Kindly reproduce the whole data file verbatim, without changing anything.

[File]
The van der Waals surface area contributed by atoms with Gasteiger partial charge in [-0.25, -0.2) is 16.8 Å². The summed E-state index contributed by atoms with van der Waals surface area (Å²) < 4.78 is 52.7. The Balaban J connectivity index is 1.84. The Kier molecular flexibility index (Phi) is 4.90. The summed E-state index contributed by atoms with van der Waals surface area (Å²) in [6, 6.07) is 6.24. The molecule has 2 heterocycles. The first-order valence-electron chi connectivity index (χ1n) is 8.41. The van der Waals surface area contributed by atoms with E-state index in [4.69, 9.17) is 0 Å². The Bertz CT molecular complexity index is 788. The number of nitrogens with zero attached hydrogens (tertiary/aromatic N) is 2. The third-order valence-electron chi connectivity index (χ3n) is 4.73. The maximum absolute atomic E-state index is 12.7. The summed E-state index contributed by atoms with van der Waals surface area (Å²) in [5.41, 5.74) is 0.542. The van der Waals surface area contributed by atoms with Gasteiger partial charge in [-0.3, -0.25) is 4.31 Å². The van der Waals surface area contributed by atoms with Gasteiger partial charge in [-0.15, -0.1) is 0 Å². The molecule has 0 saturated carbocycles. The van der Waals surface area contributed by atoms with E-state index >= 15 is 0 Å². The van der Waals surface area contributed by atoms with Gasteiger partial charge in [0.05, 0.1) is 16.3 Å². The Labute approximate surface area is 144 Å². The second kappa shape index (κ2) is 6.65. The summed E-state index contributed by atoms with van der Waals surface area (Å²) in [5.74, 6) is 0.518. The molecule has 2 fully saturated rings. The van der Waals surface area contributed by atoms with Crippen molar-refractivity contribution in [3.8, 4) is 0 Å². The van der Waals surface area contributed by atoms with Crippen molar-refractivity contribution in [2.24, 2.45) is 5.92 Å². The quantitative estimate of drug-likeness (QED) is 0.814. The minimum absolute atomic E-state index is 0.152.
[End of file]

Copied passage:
The van der Waals surface area contributed by atoms with Gasteiger partial charge in [-0.25, -0.2) is 16.8 Å². The summed E-state index contributed by atoms with van der Waals surface area (Å²) < 4.78 is 52.7. The Balaban J connectivity index is 1.84. The Kier molecular flexibility index (Phi) is 4.90. The summed E-state index contributed by atoms with van der Waals surface area (Å²) in [6, 6.07) is 6.24. The molecule has 2 heterocycles. The first-order valence-electron chi connectivity index (χ1n) is 8.41. The van der Waals surface area contributed by atoms with E-state index in [4.69, 9.17) is 0 Å². The Bertz CT molecular complexity index is 788. The number of nitrogens with zero attached hydrogens (tertiary/aromatic N) is 2. The third-order valence-electron chi connectivity index (χ3n) is 4.73. The maximum absolute atomic E-state index is 12.7. The summed E-state index contributed by atoms with van der Waals surface area (Å²) in [5.41, 5.74) is 0.542. The van der Waals surface area contributed by atoms with Gasteiger partial charge in [-0.3, -0.25) is 4.31 Å². The van der Waals surface area contributed by atoms with Gasteiger partial charge in [-0.15, -0.1) is 0 Å². The molecule has 0 saturated carbocycles. The van der Waals surface area contributed by atoms with E-state index >= 15 is 0 Å². The van der Waals surface area contributed by atoms with Gasteiger partial charge in [0.05, 0.1) is 16.3 Å². The Labute approximate surface area is 144 Å². The second kappa shape index (κ2) is 6.65. The summed E-state index contributed by atoms with van der Waals surface area (Å²) in [5.74, 6) is 0.518. The molecule has 2 fully saturated rings. The van der Waals surface area contributed by atoms with Crippen molar-refractivity contribution in [3.8, 4) is 0 Å². The van der Waals surface area contributed by atoms with Crippen molar-refractivity contribution in [2.24, 2.45) is 5.92 Å². The quantitative estimate of drug-likeness (QED) is 0.814. The minimum absolute atomic E-state index is 0.152.